A prototype autonomous navigation system for robot subs has completed its first self-guided voyage.
A 42-foot surface work boat sailed autonomously between Gulfport and Pascagoula, Mississippi, according to Leidos, which makes the navigation system. The system is designed for DARPA's Anti-Submarine Warfare Continuous Trail Unmanned Vessel (ACTUV).
"Controlled only by the autonomy system, and with only a navigational chart of the area loaded into its memory and inputs from its commercial-off-the-shelf (COTS) radars, the surrogate vessel successfully sailed the complicated inshore environment of the Gulf Intracoastal Waterway," Leidos said. "During its voyage of 35 nautical miles, the maritime autonomy system functioned as designed. The boat avoided all obstacles, buoys, land, shoal water, and other vessels in the area – all without any preplanned waypoints or human intervention."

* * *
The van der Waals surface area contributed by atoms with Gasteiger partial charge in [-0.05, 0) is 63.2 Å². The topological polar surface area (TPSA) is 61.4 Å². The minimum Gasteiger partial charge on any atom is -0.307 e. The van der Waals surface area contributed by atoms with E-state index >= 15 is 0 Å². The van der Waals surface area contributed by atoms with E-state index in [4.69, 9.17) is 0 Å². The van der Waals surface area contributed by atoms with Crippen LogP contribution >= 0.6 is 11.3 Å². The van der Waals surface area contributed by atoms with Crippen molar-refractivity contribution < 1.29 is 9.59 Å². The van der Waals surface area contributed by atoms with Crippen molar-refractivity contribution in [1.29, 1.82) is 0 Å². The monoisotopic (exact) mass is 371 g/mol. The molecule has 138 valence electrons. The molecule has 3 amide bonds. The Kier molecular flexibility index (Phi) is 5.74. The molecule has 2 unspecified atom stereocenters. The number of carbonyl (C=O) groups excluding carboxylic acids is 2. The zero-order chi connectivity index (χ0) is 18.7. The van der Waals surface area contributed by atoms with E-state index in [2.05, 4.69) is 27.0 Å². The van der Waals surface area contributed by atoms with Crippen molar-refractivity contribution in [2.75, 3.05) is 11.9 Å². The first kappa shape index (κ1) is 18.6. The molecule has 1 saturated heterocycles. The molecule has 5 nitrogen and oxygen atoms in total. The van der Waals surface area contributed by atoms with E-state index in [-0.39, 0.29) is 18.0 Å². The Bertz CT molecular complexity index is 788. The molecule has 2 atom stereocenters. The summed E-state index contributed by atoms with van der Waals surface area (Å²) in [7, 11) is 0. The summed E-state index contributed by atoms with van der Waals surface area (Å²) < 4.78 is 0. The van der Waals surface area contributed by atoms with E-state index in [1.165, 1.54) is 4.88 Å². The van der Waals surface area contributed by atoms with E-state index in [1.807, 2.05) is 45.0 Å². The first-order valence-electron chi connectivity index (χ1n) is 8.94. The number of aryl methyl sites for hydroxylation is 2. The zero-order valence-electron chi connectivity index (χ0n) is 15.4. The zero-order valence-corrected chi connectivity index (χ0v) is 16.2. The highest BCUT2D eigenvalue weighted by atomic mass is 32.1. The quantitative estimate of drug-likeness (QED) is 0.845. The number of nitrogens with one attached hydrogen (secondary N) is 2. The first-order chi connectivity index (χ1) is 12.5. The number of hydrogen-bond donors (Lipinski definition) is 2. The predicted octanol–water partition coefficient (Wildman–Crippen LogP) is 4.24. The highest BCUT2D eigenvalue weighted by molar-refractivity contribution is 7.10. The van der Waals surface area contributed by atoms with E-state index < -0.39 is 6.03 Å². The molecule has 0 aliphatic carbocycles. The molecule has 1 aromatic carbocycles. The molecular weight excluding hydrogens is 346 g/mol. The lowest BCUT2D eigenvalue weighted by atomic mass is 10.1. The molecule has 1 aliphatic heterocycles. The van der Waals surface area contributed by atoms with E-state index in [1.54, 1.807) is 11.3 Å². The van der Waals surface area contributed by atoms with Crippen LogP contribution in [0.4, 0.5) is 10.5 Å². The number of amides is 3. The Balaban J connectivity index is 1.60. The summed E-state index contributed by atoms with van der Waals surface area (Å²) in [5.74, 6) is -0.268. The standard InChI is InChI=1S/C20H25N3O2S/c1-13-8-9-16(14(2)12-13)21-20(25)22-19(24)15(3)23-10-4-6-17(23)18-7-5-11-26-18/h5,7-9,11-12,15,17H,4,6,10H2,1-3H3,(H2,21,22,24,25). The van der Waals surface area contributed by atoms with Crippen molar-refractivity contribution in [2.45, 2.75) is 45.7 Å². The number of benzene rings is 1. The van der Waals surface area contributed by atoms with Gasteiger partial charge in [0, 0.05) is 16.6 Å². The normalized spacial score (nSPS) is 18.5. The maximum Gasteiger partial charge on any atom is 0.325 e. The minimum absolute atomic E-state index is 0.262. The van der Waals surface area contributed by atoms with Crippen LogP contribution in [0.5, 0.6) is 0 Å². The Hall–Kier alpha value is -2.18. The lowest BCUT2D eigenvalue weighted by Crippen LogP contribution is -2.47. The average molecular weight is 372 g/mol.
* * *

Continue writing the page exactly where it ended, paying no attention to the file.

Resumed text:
Leidos is continuing construction of Sea Hunter, the first ACTUV prototype vessel, in Clackamas, Oregon. It is scheduled to launch in late fall 2015.